Vietnam’s drought-hit coffee harvest will fall further than had been thought, to a four-year low – but prospects would have been worse not for late rains, which bode well for the 2017 crop.
US Department of Agriculture bureau in Hanoi cut to 26.6m bags their forecast for coffee output in the world’s second-ranked producing country in 2016-17 – a result which would represent a drop of some 2.3m tonnes, or 8.0%, year on year.
The downgrade, while taking the bureau’s forecast 660,000 bags below the USDA’s official estimate, was less gloomy than some other estimates, for a season marred by dryness blamed on the El Nino weather pattern.
Vicofa, the Vietnam coffee and cocoa association, has forecast a drop of 10-20% in output, an estimate backed by exporter Intimex, although BMI Research has forecast a 26.88m-bag crop.
However, the bureau flagged the impact of late rains in helping trees recover from “extremely harsh” conditions earlier in the year, which had “left many coffee trees weak and resulted in trees producing fewer cherries”.
“Adequate rains starting from August helped the coffee trees recover after a particularly harsh, dry period,” the bureau said.
“Nightly rains and good daytime sunshine were favourable conditions for coffee development and growth.”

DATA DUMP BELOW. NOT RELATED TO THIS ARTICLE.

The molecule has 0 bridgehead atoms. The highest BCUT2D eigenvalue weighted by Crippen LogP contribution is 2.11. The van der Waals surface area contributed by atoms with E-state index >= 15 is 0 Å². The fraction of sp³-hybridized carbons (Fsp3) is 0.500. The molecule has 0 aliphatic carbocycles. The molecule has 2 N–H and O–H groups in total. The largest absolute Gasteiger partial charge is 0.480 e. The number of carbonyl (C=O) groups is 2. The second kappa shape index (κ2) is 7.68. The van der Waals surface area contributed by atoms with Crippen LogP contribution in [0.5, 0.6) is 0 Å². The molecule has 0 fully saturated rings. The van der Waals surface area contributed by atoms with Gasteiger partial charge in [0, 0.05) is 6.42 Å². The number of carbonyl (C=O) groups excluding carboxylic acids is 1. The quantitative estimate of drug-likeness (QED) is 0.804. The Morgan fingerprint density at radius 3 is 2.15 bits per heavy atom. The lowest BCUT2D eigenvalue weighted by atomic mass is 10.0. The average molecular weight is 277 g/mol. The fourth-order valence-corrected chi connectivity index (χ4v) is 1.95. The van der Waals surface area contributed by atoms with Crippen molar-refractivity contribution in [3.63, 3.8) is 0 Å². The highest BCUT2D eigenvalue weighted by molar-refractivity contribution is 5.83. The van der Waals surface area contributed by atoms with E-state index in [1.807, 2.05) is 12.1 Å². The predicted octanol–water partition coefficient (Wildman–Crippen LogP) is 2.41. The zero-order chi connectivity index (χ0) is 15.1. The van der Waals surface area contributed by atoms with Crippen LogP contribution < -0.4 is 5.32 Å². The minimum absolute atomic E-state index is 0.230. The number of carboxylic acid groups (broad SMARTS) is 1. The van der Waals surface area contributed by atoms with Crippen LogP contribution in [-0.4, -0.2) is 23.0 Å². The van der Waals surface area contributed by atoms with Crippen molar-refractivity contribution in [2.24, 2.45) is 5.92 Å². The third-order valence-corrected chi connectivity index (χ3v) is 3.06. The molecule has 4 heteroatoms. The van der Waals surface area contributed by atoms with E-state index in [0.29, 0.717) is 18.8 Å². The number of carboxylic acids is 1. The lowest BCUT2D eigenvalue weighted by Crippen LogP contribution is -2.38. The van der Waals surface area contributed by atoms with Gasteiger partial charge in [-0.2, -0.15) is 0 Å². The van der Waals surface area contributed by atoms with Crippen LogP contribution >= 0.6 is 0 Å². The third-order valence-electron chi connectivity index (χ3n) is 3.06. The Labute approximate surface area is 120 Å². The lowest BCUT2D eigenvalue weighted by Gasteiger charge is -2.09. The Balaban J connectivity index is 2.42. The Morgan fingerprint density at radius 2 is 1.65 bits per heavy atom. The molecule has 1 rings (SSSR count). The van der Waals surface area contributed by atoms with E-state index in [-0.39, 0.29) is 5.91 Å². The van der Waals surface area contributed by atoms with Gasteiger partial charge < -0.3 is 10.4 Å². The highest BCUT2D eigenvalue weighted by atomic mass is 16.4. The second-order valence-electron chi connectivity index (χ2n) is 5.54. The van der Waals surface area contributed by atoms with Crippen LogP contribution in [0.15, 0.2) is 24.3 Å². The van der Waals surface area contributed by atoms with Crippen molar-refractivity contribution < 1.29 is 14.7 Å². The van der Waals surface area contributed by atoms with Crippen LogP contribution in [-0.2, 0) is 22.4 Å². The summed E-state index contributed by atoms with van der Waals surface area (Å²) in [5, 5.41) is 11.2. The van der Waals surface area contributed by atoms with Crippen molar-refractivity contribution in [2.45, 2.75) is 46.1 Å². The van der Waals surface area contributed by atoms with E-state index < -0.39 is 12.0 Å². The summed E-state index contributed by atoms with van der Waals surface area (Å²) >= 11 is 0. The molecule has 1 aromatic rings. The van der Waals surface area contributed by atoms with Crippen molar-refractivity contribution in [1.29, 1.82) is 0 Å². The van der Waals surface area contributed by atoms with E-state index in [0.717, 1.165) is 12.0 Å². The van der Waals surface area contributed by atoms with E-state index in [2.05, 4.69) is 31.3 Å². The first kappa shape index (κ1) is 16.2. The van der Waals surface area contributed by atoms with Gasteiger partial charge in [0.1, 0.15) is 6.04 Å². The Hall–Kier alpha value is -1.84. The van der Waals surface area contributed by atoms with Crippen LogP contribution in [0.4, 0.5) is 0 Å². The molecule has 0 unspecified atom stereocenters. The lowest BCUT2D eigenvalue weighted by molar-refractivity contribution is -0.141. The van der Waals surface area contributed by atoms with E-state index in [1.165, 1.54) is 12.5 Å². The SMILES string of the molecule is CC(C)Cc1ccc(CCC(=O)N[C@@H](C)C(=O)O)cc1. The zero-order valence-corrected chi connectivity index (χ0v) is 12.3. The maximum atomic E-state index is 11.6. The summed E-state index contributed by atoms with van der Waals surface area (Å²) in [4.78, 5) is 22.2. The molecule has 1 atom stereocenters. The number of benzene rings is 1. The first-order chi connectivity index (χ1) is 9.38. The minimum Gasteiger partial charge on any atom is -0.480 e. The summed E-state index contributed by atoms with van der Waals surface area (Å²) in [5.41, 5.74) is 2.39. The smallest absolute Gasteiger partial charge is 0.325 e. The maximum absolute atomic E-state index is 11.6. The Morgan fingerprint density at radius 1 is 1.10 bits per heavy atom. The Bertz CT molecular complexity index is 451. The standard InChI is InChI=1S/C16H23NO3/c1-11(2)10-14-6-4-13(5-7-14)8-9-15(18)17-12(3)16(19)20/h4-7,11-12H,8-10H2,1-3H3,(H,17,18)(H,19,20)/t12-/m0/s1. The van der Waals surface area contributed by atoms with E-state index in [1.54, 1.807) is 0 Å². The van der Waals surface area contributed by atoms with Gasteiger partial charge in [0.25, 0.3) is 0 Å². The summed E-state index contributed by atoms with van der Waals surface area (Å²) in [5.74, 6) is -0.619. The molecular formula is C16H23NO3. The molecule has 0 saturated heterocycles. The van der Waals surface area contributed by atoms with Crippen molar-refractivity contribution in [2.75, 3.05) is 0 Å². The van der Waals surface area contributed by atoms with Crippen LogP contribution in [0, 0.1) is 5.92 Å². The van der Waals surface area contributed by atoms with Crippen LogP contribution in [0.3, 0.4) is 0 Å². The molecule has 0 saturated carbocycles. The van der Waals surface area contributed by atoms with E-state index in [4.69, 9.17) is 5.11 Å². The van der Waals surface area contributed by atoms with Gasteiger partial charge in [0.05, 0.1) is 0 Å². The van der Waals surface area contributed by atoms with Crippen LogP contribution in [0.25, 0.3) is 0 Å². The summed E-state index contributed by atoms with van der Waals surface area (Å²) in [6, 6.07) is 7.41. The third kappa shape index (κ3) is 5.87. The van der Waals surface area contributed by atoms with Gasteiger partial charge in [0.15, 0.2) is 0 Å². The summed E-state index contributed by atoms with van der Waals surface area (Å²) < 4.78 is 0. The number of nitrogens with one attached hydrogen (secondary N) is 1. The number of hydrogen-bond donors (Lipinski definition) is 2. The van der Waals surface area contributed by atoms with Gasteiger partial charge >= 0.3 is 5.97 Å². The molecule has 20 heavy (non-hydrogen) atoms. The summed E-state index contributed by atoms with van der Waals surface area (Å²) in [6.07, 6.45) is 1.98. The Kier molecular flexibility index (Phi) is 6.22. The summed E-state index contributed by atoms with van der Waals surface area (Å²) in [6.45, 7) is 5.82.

The rains had also spurred applications of fertilizer, which require moisture to enter the plant, and which “helped farmers provide adequate nutrition not only necessary for normal coffee cherries development, but also for producing useful branches for 2017-18 production”.
Coffee flowers, and subsequent cherries, are borne on vegetation grown the previous season.
Beans vs corns
Still, the bureau flagged a potential setback yet to the revival in Vietnam’s coffee output, flagging a threat from growers replacing plantations with other crops.
“The economics of coffee production is changing in Vietnam.
“Farmers are changing from producing coffee to growing other cash crops… to generate higher incomes,” the bureau said, citing as alternatives avocados, passion fruit and, in particular, black pepper of which Vietnam is the top exporter.
“Farmers are earning higher income from growing black pepper. This situation is luring farmers to switch sizeable parts of their farms to growing pepper.
“The expansion could pose a threat to coffee production in the Central Highlands,” the key coffee-growing area, besides in Dak Lak, “where arable land is limited”.
The bureau pegged Vietnam’s coffee exports in 2016-17 at 25.1m bags – 2.1m bags below the USDA’s official forecast, and representing a tumble of more than 4.4m bags year on year.
It flagged “carry over stock and expected lower production”.
With Vietnam the top producer of robusta coffee, the country’s disappointing harvest has been a particular issue for buyers in this market, especially given poor crops of the variety in the likes of Brazil and Indonesia too.
Indeed, many buyers have sought supplies of lower-quality arabica beans as a replacement, spreading price strength into the arabica market, before the correction since mid-November.
(Source – http://www.agrimoney.com/news/late-rains-take-some-sting-from-vietnams-coffee-woes–10234.html)